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Progressive Eye Disease Super Support

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Understanding How Dogs See the World: Canine Vision Insights

Vet Talks 3 min read
Photo of a yellow lab dog on the beach squinting the eyes because of the sun to illustrate how dogs see the world.

Have you ever wondered how dogs see the world around them? With their keen senses, dogs provide us with unconditional love and companionship. In this blog, I will delve into the fascinating topic of how pups perceive their surroundings, addressing common questions about their vision and exploring ways to protect their precious eyesight. So, let’s embark on this eye-opening journey!

Your Pup’s Unique View of Life 

The five senses of smell, hearing, touch, sight, and taste help your dog perceive the world. Just like humans, canines rely heavily on their vision to navigate their surroundings. 

A dog’s eye health is sensitive, and as pet parents, we should be proactive in safeguarding their vision.

The location of the eyes in the dog’s face, and even the size of their nose, can affect how they see the world. But most dogs have remarkable peripheral vision, compromising their depth perception and visual acuity. On average, canine vision is estimated to be around 20/75, meaning they can see at 20 feet what a human with normal vision can see at 75 feet. 

But there are so many differences in how our dogs see the world, as compared to us or even our feline friends: 

Sharp Vision for Tracking

As interesting as it is to understand how dogs see the world, knowing the why is just as important. Your pup’s acute sense of sight helps them detect movement, track objects, and identify their pet parents from a distance. 

Do Dogs See in Black and White? 

While dogs do not perceive colors in the same way as humans, it is a myth that they only see black and white. They can still see a range of colors, however, in a more limited spectrum. Dogs’ color vision is often described as similar to that of a person with red-green color blindness. 

How Dogs See the World at Night

Dogs have a unique adaptation which is called the tapetum lucidum, a reflective layer behind the retina that enhances their night vision. This allows dogs to see in dimly lit environments more effectively than humans. 

Protecting Your Pup’s Eye Health

Photo of a Jack Russell Terrier-looking dog with red goopy eyes being handled by a vet to talk about eye health and how dogs see the world.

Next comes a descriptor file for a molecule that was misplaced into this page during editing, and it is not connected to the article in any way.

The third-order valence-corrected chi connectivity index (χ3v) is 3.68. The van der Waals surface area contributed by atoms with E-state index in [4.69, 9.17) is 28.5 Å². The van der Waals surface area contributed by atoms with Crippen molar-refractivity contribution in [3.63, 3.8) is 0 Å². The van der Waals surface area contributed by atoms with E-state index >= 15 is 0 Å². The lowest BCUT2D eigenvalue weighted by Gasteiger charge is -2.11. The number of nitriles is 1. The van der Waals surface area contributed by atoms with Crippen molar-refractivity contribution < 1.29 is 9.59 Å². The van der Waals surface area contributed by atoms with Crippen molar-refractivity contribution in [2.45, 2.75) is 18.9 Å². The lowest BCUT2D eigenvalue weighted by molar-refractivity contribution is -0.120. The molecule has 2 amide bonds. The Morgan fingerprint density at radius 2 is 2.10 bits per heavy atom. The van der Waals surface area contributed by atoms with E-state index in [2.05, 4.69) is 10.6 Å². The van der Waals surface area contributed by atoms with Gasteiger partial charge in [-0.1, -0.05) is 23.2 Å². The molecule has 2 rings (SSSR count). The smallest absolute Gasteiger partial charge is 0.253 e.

A dog’s eye health is sensitive, and as pet parents, we should be proactive in safeguarding their vision. Regular vet visits, diligent cleaning of tear stains, and avoiding exposure to harmful irritants are essential. 

Just like humans, our furry companions can also experience discomfort from bright sunlight and intense glare. Exposure to prolonged sunlight without proper eye protection can lead to conditions like photokeratitis or cataracts. It is crucial to shield their eyes with pet-specific sunglasses or provide shaded areas to rest on sunny days.

Balanced nutrition is one of the easiest ways to promote healthy eyes and vision in your little one. If you are looking for a customized diet that prioritizes your pup’s eye health, I can help you with that here. 

The use of natural supplements can also help. Our vet-formulated NHV PetOmega 3 is packed with omega-3 fatty acids known for their anti-inflammatory properties that support eye health.

NHV OcuLove was specifically designed to promote eye function and keep them healthy. The ingredients in the formula have beneficial properties that proactively support eye health and aid with discomfort and inflammation in and around the eye.

Lastly, NHV Ey-Eas can be used topically in cases of active eye inflammation and infections. Just make sure your pet doesn’t have an eye ulcer before applying the herbal eye drops. 

In conclusion, we can proactively protect our pup’s eye health by understanding how dogs see the world, providing the right diet, and utilizing supplements like PetOmega 3, OcuLove, and Ey-Eas. Their eyes are not just windows to the world but also mirrors of their health, so let us help you provide them with the care they deserve.  

Dr. Amanda Nascimento DVM, MVSc, PhD

Dr. Amanda Nascimento DVM, MVSc, PhD

Dr. Amanda completed her undergraduate degree in veterinary medicine in 2010 and graduate studies in veterinary pathology (MVSc. 2012 and PhD 2016) at the School of Veterinary Medicine, University of São Paulo. She completed her post-doctoral training at the Western College of Veterinary Medicine – University of Saskatchewan in 2018. Dr. Nascimento will be hosting her own blog series and sharing her knowledge with our extended NHV family.

Published: June 12, 2023

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